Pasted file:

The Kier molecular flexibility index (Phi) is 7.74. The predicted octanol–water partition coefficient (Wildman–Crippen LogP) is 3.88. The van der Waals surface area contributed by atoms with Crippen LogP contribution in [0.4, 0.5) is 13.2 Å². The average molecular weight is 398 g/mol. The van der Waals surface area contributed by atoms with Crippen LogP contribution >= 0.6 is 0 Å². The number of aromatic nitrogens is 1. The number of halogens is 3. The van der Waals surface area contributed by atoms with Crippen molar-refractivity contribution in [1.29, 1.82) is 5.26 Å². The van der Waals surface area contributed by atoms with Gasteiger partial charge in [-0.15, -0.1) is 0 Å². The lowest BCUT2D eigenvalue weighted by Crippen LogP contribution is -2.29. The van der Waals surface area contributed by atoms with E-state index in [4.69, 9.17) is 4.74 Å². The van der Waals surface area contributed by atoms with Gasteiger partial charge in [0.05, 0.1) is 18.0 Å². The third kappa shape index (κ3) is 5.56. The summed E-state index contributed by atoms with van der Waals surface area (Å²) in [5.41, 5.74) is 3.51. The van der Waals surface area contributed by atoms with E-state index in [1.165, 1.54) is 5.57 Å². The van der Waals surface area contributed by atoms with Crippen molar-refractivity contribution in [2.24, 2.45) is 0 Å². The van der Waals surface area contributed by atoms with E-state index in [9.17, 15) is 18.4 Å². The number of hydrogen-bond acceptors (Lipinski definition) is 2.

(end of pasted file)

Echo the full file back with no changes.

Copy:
The Kier molecular flexibility index (Phi) is 7.74. The predicted octanol–water partition coefficient (Wildman–Crippen LogP) is 3.88. The van der Waals surface area contributed by atoms with Crippen LogP contribution in [0.4, 0.5) is 13.2 Å². The average molecular weight is 398 g/mol. The van der Waals surface area contributed by atoms with Crippen LogP contribution >= 0.6 is 0 Å². The number of aromatic nitrogens is 1. The number of halogens is 3. The van der Waals surface area contributed by atoms with Crippen molar-refractivity contribution in [1.29, 1.82) is 5.26 Å². The van der Waals surface area contributed by atoms with Gasteiger partial charge in [-0.15, -0.1) is 0 Å². The lowest BCUT2D eigenvalue weighted by Crippen LogP contribution is -2.29. The van der Waals surface area contributed by atoms with E-state index in [4.69, 9.17) is 4.74 Å². The van der Waals surface area contributed by atoms with Gasteiger partial charge in [0.05, 0.1) is 18.0 Å². The third kappa shape index (κ3) is 5.56. The summed E-state index contributed by atoms with van der Waals surface area (Å²) in [5.41, 5.74) is 3.51. The van der Waals surface area contributed by atoms with E-state index in [1.165, 1.54) is 5.57 Å². The van der Waals surface area contributed by atoms with Crippen molar-refractivity contribution in [2.24, 2.45) is 0 Å². The van der Waals surface area contributed by atoms with E-state index in [9.17, 15) is 18.4 Å². The number of hydrogen-bond acceptors (Lipinski definition) is 2.